However, the Man also feels another intense emotion: Love. Because he knew how these angelic humans were before his introduction of Mischief, he feels immense compassion for their current state. He cares enormously for them, precisely because he feels so responsibile for them all. Thus, the greater the pain they suffer, the greater the love he feels for them. His heart is deeply wounded by love.
He turns his attention to repentance. All the love and pain in his heart is channeled into ardent repentance. He is responsible for it all, no one else. He goes to all the humans on the Earth, urging them to crucify him, telling them how he was the one who infected the Earth with evil. But no one believes him. They all mock him and spit at him, and the more they mock, the more intensely he loves them. For he knows what they forgot.
Suddenly, the Man wakes up. He finds himself back in his lonely apartment - it was a dream! He throws away his revolver in utter disgust, and is jubilant to realize he is alive. He lives! He has the gift of life! He has the gift of free will! He must live now, he decides. He must. He must tell everyone about the angelic state of humanity before evil, to remind them of the beauty of innocence and the paradise it brought. He has seen what the world could be.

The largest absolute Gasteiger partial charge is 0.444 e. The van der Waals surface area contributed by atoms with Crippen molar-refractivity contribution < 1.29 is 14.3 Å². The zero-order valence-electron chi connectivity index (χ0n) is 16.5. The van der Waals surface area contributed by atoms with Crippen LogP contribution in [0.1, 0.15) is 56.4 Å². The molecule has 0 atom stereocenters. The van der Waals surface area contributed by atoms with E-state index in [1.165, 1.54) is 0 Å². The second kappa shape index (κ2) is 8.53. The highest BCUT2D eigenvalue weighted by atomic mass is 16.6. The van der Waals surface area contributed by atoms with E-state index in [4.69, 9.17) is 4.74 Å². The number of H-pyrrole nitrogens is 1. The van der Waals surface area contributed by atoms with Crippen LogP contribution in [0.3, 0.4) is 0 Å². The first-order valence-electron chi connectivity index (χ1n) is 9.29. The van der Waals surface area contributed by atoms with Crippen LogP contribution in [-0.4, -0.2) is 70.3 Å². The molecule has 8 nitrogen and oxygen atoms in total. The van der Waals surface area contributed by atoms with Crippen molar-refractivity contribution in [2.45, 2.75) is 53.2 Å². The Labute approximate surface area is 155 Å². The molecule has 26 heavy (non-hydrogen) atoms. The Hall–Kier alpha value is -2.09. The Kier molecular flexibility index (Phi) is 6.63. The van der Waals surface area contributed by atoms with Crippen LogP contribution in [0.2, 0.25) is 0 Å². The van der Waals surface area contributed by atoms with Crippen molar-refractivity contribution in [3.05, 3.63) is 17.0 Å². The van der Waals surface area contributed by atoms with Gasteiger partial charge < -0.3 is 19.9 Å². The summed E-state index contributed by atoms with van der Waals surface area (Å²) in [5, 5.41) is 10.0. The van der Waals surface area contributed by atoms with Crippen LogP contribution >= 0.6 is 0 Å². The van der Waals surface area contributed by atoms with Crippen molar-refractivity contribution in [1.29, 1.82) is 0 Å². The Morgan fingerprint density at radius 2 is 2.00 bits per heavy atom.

As he does this, he is again ridiculed, just as he was in the dream. Innocence is not fancy at the moment. Purity is not exciting, or thrilling, or entertaining. Virginity is not popular. They mock him. They would rather choose suffering than to become "innocent". But he loves them even more. Now, his life has eternal purpose and meaning - because he Loves others! Suffering remains a reality in life but now, his suffering comes from his compassion, not his depression. He suffers meaningfully for his fellow creatures, and that makes it all worth it.
In this story, Fyodor Dostoevsky captures the History of the Human Heart. He captures the essence of humanity. Dostoevsky conveys, through the Dream, that:
There existed a Paradise, harmonised by the perfect innocence and love.
We are all interconnected and inter-responsible for the world. No life is meaningless. Every life has an impact on the world, no matter how large or small.
There is such a thing as Good, because Good was before evil. This is why the Man feels a tug of compassion for the girl he abandoned, even though he has mentally convinced himself that it doesn't matter. Good exists, and it calls all of us.
Therefore, a little mischief, no matter how harmless it seems, upsets the "moral law". It weaves into the rest of the cosmos through a "butterfly effect" and participates in the corruption of the world.